Keywords: Capital taxation; Equality of Opportunity; randomized experiment; tax attitudes
    JEL: D31 H20 H31
    Date: 2019–01
  2. By: Alan Krause
    Abstract: We examine the nonlinear taxation of labour income and savings when the government places more weight on the welfare of the elderly than of young people. Our analysis is motivated by the observation that the elderly are more likely to vote. Compared to optimal taxation under a utilitarian social welfare function, we show that savings are subsidised, and young low-skill workers face a higher marginal labour tax rate. We also show that the lifetime utility of low-skill individuals is reduced, and that of high-skill individuals is increased, relative to optimal taxation under utilitarianism. An extension of the model to include generation-specific public spending is also considered.
    Keywords: generational policy; nonlinear taxation.
    JEL: H21 H42
    Date: 2019–02
  3. By: Zsofia Barany (Département d'économie)
    Abstract: In this paper I study the relation between self-employment and the tax rates on wages and on self-employment income. Using variation in the statutory tax rates across countries, industries, and occupations, I find that while the share of self-employed is strongly positively correlated with the tax rate on wage income, it is weakly negatively correlated with the tax rate on self-employed income. The asymmetry between the effects of the tax rates suggests that those who choose self-employment partly do so in order to evade taxes. This extensive margin of adjustment – between employment and self-employment – should be taken into account when considering the effects of tax rates on labor income, on taxable income and on welfare.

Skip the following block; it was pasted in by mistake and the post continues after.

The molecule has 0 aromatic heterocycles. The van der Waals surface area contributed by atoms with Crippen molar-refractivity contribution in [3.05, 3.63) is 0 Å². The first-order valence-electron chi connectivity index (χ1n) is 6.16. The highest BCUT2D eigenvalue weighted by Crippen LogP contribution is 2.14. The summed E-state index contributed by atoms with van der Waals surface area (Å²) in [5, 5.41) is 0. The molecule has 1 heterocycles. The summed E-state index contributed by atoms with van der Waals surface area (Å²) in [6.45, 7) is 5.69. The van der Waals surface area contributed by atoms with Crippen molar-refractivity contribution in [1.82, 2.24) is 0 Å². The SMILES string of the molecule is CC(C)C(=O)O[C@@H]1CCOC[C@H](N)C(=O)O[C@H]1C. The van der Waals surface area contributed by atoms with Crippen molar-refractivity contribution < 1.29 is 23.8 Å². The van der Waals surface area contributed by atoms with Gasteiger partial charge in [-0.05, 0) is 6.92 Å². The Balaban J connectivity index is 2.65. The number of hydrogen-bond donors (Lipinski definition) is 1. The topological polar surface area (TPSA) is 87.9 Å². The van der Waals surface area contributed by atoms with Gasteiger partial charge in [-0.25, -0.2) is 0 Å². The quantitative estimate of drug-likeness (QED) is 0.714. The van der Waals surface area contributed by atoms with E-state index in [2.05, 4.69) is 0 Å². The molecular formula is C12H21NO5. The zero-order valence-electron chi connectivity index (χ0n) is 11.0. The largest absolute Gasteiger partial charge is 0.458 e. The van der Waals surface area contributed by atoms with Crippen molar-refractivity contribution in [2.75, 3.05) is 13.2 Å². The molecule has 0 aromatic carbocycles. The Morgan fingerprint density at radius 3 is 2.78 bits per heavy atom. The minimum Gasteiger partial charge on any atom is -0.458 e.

Keywords: Tax-rates; Self-employment; Tax evasion
    Date: 2018–05
  4. By: Slivinski, Al; Sussman, Nathan